The Keys are a stretch of islands located below mainland Florida. Often described as eccentric and a different country of itself, this description was very fitting while walking through the character-filled streets of Key West. I was looking forward to the drive itself as it is often heralded as “inducing sensory overload” and an “engineering marvel.” While sometimes the drive through a Key (an island) itself was not all that exciting, the drive over the bridge from Key to Key often gave me whiplash as I tried to soak in as much of the view as possible.
Here are the top things to do in Key West (and on the way to Key West):
5. John Pennekamp Park
This park’s treasures can be found mostly underwater. Some of the activities you may find interesting include snorkeling, going on a glass bottom boat tour, kayaking, and paddle boarding. There is also a visitor’s center with an aquarium and a decent set-up explaining what local marine life you can expect to find at the park.
The original plan was to go snorkeling, but because of personal health reasons, I ended up having to do a glass bottom boat tour instead. I was bummed that I couldn’t snorkel, but the boat tour was pretty cool because we ended up seeing a shark, Dory’s cousins, plenty of other types of fish whose names I can’t remember, and sea turtles. The guide did her best to speak over all the tiny children (there were 130 of us and trust me, you could tell) and taught us some cool facts. For example, the parrotfish is responsible for half of the sand at Florida beaches. How? Its poop. It likes to feast on algae, which is commonly found growing on coral. While eating the algae, it inevitably ends up eating some coral, which then passes through its gut and exits as sand. The tour felt a bit touristy and kitschy, but I’m still suffering from Southeast Asia withdrawals so everything is kinda like that. I’d recommend the tour for anyone looking to learn some facts about the park. If you’re looking for something more adventurous, I’d opt for the snorkeling so you can truly take advantage of the bounty of marine life. John Pennekamp came recommended as one of the best places to snorkel by several locals, so if you have the time, it’s definitely worth checking out.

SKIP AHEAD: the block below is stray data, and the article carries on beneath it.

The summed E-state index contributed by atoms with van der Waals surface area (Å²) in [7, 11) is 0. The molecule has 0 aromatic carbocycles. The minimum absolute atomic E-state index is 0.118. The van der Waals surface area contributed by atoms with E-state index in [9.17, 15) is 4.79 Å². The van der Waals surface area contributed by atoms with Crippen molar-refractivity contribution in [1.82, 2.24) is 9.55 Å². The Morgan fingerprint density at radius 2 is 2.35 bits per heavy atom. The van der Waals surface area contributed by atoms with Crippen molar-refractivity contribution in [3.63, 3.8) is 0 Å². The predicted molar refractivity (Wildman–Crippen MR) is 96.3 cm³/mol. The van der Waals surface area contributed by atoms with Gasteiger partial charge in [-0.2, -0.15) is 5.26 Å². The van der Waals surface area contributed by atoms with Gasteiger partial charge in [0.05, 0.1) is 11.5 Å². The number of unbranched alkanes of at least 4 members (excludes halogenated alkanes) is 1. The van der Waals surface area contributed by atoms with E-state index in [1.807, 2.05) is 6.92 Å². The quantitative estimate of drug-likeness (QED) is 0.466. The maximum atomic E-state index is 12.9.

- If you get seasick easily, buy some anti-sickness pills like Dramamine beforehand! They also sell Dramamine on the glass bottom boat for $1.00.
- I also recommend getting to the park early and making reservations for water activities at least a day in advance if you can.
102601 Overseas Highway
Key Largo, FL 33037
Open daily 8:00am – 5:00pm
4. Seven Mile Bridge
Throughout the drive down the Seven Mile Bridge, you’re surrounded by blue-green water, people boating, and it’s so easy to start envisioning yourself quitting your job and just living here. Along the drive, there’s areas where you can park and explore the surrounding sandy beaches or walk along portions of the bridge itself and maybe even fish off the bridge if you’re feeling lucky.
3. Keys Fisheries
Behold the Lobster Reuben from the Keys Fisheries. The generous portion of lobster is topped with a layer of sauerkraut which was covered with melted swiss cheese, all snuggled between two pieces of buttered bread. You also have an option of condiments from tartar sauce to ketchup to tabasco sauce. I took the liberty of mixing tartar sauce and tabasco sauce and if someone hasn’t patented yet or patent trolled it, I sense a new business opportunity. The meal can more than comfortably feed two people or can save you from having to think about where you’re gonna eat that next meal. Other than the food though, it’s the little details that make this place worth coming to. For example, since this restaurant is built over the water, boaters can easily dock on the patio, then step on-site to place their order.